Hot-desking in the seat of power

Hot-desking in the seat of power

The "Julia Gillard" nameplate was still on the door of the Prime Minister's office late Thursday, even though the parliamentary staffers are known to be usually efficient when it comes to matters of protocol. The seat of power may have shifted but like CBD's recent loss of his prized corner office, traditions (and papers) were being shredded.

Until earlier this week, Kevin Rudd was just a humble backbencher with broom closet office. So on Thursday the new Prime Minister's office had temporarily shifted to Anthony Albanese's slightly larger ministerial office where Rudd and Albanese (pictured) were running the nation while doing their own version of hot-desking.

Gala fails to pull

A cold night in Canberra, free beer, food and the State of Origin would usually be enough to pull a crowd. But that wasn't the case when an old-fashioned leadership stoush is in the air.

The last two sitting weeks before the parliamentary winter recess is usually a big deal for corporate lobbyists, chief executives and other out-of-towners and hangers-on. At least a dozen events were scheduled but there was only one thing going on it town.

The biggest of these was the Minerals Council of Australia's gala dinner at Parliament's Great Hall to cap off Minerals Week. The guest of honour, Julia Gillard, had to send her apologies. Resources Minister Gary Gray stepped in where he announced Nelson Mandela had passed away and Liberal MP Philip Ruddock was retiring from Parliament. Gray later apologised to South Africa's high commissioner for relaying wrong advice. No apologies were given to Liberal HQ for the incorrect Ruddock comments.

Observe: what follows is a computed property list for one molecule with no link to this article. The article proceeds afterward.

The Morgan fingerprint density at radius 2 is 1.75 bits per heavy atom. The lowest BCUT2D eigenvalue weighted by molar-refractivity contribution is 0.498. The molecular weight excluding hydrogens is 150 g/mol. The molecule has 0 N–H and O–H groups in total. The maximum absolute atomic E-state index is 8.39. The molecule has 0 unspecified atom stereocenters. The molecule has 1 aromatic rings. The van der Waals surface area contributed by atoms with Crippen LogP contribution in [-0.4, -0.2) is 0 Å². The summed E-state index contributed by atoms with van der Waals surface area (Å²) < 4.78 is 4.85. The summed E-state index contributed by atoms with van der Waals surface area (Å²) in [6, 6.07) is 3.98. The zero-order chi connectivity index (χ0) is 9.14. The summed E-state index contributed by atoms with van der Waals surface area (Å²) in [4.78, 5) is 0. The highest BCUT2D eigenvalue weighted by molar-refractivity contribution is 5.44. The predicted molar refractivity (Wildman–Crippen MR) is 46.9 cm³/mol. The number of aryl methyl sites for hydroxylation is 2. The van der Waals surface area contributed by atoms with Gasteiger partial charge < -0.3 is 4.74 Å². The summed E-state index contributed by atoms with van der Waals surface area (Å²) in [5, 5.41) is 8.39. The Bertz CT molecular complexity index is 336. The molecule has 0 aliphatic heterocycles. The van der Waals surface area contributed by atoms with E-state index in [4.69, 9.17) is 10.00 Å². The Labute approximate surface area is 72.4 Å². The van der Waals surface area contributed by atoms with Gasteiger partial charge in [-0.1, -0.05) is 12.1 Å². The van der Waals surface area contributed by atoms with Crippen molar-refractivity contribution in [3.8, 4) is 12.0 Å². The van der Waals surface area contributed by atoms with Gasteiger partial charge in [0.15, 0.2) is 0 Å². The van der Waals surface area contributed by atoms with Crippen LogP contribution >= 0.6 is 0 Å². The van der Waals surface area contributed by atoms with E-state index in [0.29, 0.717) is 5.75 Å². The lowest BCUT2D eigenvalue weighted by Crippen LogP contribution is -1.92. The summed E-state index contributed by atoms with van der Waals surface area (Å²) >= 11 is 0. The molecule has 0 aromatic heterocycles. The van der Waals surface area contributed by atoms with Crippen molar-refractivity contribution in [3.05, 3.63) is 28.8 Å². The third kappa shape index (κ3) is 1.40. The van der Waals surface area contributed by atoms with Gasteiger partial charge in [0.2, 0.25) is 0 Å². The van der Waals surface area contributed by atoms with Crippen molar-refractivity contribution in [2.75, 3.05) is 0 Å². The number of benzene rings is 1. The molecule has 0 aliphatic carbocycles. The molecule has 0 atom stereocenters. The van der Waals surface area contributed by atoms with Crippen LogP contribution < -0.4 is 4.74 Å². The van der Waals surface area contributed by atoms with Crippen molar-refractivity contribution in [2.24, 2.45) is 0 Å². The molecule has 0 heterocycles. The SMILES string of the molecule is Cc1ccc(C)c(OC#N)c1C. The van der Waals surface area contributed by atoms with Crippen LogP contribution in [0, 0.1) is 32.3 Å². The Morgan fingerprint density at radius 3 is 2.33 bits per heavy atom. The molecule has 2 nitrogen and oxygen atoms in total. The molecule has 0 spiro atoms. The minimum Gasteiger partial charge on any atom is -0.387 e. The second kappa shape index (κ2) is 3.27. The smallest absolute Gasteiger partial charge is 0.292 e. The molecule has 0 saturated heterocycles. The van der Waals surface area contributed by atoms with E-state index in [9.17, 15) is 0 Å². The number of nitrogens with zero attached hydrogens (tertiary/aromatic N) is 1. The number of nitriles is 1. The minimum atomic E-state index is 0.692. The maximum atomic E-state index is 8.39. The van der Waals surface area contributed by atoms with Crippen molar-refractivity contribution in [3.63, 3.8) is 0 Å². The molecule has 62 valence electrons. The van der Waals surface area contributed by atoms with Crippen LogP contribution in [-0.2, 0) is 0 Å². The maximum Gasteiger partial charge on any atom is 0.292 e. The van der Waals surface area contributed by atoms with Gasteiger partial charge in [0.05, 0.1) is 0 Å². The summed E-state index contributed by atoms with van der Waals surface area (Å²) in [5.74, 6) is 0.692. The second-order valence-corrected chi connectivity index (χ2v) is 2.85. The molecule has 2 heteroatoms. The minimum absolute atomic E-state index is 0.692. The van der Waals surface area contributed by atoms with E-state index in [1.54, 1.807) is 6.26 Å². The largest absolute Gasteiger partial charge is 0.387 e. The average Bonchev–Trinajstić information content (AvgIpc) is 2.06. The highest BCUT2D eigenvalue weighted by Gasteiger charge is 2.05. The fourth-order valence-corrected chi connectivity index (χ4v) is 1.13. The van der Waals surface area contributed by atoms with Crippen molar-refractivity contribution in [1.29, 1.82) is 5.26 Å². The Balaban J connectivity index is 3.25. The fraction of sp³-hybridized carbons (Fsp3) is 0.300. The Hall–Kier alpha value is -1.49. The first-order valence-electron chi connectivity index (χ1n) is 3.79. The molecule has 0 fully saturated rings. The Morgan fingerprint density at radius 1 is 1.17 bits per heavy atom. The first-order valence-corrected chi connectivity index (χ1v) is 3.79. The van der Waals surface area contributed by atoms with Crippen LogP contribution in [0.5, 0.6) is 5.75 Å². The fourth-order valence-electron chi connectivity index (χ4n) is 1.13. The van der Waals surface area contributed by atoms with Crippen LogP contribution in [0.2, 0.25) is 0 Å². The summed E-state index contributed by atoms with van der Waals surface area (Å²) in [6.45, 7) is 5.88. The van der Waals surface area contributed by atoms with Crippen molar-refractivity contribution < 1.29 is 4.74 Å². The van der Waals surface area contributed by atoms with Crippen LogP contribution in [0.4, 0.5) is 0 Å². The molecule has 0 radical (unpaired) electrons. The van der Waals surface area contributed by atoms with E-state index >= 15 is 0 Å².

With political staffers running numbers in the back rooms and every journalist in town camped outside the Labor caucus room there were quite a few empty seats. Those there were less focused on retiring Minerals Council chief Mitch Hooke, but checking phones for updates.

Trouble brewing

Across town the much-anticipated Australian Brewers Association annual meeting was also getting under way at the Rugby Union Club in nearby Barton.

"The night turned into a whole new experience for us all - it was totally beyond our control," Brewers Association of Australia chief executive Denita Wawn told CBD. "We were anticipating about 150 to 200 people ... but just a fraction were able to attend."

The brewers even pulled out all stops - including a shuttle bus from Parliament. "We had lucky door prizes - you name it ... It was supposed to be a really big night. There were at least 30 varieties of beer up for sampling," Wawn said.

"Of the 10 television screens we had there, there was just one on the Origin and everyone else was glued to the events unfolding in Parliament House," she said.

This was the first time the annual event was held in Canberra. But it hasn't dulled the enthusiasm of the brewers. "We'll be back next year," Wawn insists.

Under the radar

For some, though, it certainly helps to have the gaze focused elsewhere. And so CBD combed through the 40 or so announcements lodged with the Australian Securities Exchange between 6pm and the close of business on Wednesday night. Highlights include Ezeatm alerting all about a legal action by former CEO Todd Zani who took issue about his removal as a director.

Biotech Cell Aquaculture dropped its half-year report just after 7pm as members of the Labor caucus were sharpening their pencils. The report included a loss of $429,000 and a qualification from auditors BDO about a mysterious $232,686 expense. Elsewhere, one time Silman Family plaything Bisan also saw fit to flag the sudden resignation of director David Bernard.

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